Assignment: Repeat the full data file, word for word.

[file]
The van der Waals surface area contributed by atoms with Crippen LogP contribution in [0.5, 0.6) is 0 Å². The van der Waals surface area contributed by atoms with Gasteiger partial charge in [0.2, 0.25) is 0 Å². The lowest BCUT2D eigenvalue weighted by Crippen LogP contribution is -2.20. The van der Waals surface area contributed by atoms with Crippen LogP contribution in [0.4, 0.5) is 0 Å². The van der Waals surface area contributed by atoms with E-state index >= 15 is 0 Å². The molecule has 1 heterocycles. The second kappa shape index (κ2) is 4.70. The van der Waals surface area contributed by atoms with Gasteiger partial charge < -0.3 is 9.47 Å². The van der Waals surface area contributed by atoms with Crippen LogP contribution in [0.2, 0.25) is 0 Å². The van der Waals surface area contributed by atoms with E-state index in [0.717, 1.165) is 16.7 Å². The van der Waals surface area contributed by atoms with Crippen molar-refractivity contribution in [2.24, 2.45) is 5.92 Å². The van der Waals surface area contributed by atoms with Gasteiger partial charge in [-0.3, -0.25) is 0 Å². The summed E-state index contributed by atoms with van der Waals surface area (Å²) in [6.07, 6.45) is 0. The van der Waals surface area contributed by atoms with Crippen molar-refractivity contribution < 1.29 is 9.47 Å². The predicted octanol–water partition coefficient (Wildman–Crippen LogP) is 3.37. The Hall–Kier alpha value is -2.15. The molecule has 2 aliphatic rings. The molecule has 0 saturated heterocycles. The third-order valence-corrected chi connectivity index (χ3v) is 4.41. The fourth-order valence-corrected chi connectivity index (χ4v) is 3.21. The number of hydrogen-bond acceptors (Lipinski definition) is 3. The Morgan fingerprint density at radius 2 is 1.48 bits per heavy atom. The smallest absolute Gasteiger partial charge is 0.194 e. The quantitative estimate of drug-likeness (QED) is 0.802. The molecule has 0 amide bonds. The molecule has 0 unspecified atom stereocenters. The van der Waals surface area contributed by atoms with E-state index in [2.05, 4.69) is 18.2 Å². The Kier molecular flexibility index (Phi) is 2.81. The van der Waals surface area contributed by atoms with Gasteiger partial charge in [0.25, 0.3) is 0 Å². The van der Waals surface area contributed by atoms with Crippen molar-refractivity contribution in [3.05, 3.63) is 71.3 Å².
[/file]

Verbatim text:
The van der Waals surface area contributed by atoms with Crippen LogP contribution in [0.5, 0.6) is 0 Å². The van der Waals surface area contributed by atoms with Gasteiger partial charge in [0.2, 0.25) is 0 Å². The lowest BCUT2D eigenvalue weighted by Crippen LogP contribution is -2.20. The van der Waals surface area contributed by atoms with Crippen LogP contribution in [0.4, 0.5) is 0 Å². The van der Waals surface area contributed by atoms with E-state index >= 15 is 0 Å². The molecule has 1 heterocycles. The second kappa shape index (κ2) is 4.70. The van der Waals surface area contributed by atoms with Gasteiger partial charge < -0.3 is 9.47 Å². The van der Waals surface area contributed by atoms with Crippen LogP contribution in [0.2, 0.25) is 0 Å². The van der Waals surface area contributed by atoms with E-state index in [0.717, 1.165) is 16.7 Å². The van der Waals surface area contributed by atoms with Crippen molar-refractivity contribution in [2.24, 2.45) is 5.92 Å². The van der Waals surface area contributed by atoms with Gasteiger partial charge in [-0.3, -0.25) is 0 Å². The summed E-state index contributed by atoms with van der Waals surface area (Å²) in [6.07, 6.45) is 0. The van der Waals surface area contributed by atoms with Crippen molar-refractivity contribution < 1.29 is 9.47 Å². The predicted octanol–water partition coefficient (Wildman–Crippen LogP) is 3.37. The Hall–Kier alpha value is -2.15. The molecule has 2 aliphatic rings. The molecule has 0 saturated heterocycles. The third-order valence-corrected chi connectivity index (χ3v) is 4.41. The fourth-order valence-corrected chi connectivity index (χ4v) is 3.21. The number of hydrogen-bond acceptors (Lipinski definition) is 3. The Morgan fingerprint density at radius 2 is 1.48 bits per heavy atom. The smallest absolute Gasteiger partial charge is 0.194 e. The quantitative estimate of drug-likeness (QED) is 0.802. The molecule has 0 amide bonds. The molecule has 0 unspecified atom stereocenters. The van der Waals surface area contributed by atoms with E-state index in [2.05, 4.69) is 18.2 Å². The Kier molecular flexibility index (Phi) is 2.81. The van der Waals surface area contributed by atoms with Gasteiger partial charge in [0.25, 0.3) is 0 Å². The van der Waals surface area contributed by atoms with Crippen molar-refractivity contribution in [3.05, 3.63) is 71.3 Å².